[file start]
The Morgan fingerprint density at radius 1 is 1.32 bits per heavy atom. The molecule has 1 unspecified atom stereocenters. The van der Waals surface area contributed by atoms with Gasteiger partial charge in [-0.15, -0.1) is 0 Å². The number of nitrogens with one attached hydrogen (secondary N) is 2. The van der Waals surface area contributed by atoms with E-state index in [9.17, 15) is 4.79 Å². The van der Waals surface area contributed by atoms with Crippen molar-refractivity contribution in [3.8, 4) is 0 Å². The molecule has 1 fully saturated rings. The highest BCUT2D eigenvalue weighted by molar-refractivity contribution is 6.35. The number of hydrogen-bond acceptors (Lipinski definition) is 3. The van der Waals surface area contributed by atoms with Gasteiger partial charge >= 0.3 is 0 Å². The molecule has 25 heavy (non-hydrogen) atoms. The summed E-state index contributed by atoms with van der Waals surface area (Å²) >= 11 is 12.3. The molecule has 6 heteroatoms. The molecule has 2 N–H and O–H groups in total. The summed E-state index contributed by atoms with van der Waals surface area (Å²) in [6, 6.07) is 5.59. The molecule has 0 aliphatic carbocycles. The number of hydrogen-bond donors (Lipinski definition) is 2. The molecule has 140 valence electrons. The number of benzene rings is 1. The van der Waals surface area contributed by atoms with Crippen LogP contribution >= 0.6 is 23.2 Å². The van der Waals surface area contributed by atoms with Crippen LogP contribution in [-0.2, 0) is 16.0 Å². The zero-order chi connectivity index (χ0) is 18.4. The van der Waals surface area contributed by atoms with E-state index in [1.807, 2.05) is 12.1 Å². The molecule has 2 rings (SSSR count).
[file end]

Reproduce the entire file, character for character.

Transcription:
The Morgan fingerprint density at radius 1 is 1.32 bits per heavy atom. The molecule has 1 unspecified atom stereocenters. The van der Waals surface area contributed by atoms with Gasteiger partial charge in [-0.15, -0.1) is 0 Å². The number of nitrogens with one attached hydrogen (secondary N) is 2. The van der Waals surface area contributed by atoms with E-state index in [9.17, 15) is 4.79 Å². The van der Waals surface area contributed by atoms with Crippen molar-refractivity contribution in [3.8, 4) is 0 Å². The molecule has 1 fully saturated rings. The highest BCUT2D eigenvalue weighted by molar-refractivity contribution is 6.35. The number of hydrogen-bond acceptors (Lipinski definition) is 3. The van der Waals surface area contributed by atoms with Gasteiger partial charge >= 0.3 is 0 Å². The molecule has 25 heavy (non-hydrogen) atoms. The summed E-state index contributed by atoms with van der Waals surface area (Å²) >= 11 is 12.3. The molecule has 6 heteroatoms. The molecule has 2 N–H and O–H groups in total. The summed E-state index contributed by atoms with van der Waals surface area (Å²) in [6, 6.07) is 5.59. The molecule has 0 aliphatic carbocycles. The number of hydrogen-bond donors (Lipinski definition) is 2. The molecule has 140 valence electrons. The number of benzene rings is 1. The van der Waals surface area contributed by atoms with Crippen LogP contribution >= 0.6 is 23.2 Å². The van der Waals surface area contributed by atoms with Crippen LogP contribution in [-0.2, 0) is 16.0 Å². The zero-order chi connectivity index (χ0) is 18.4. The van der Waals surface area contributed by atoms with E-state index in [1.807, 2.05) is 12.1 Å². The molecule has 2 rings (SSSR count).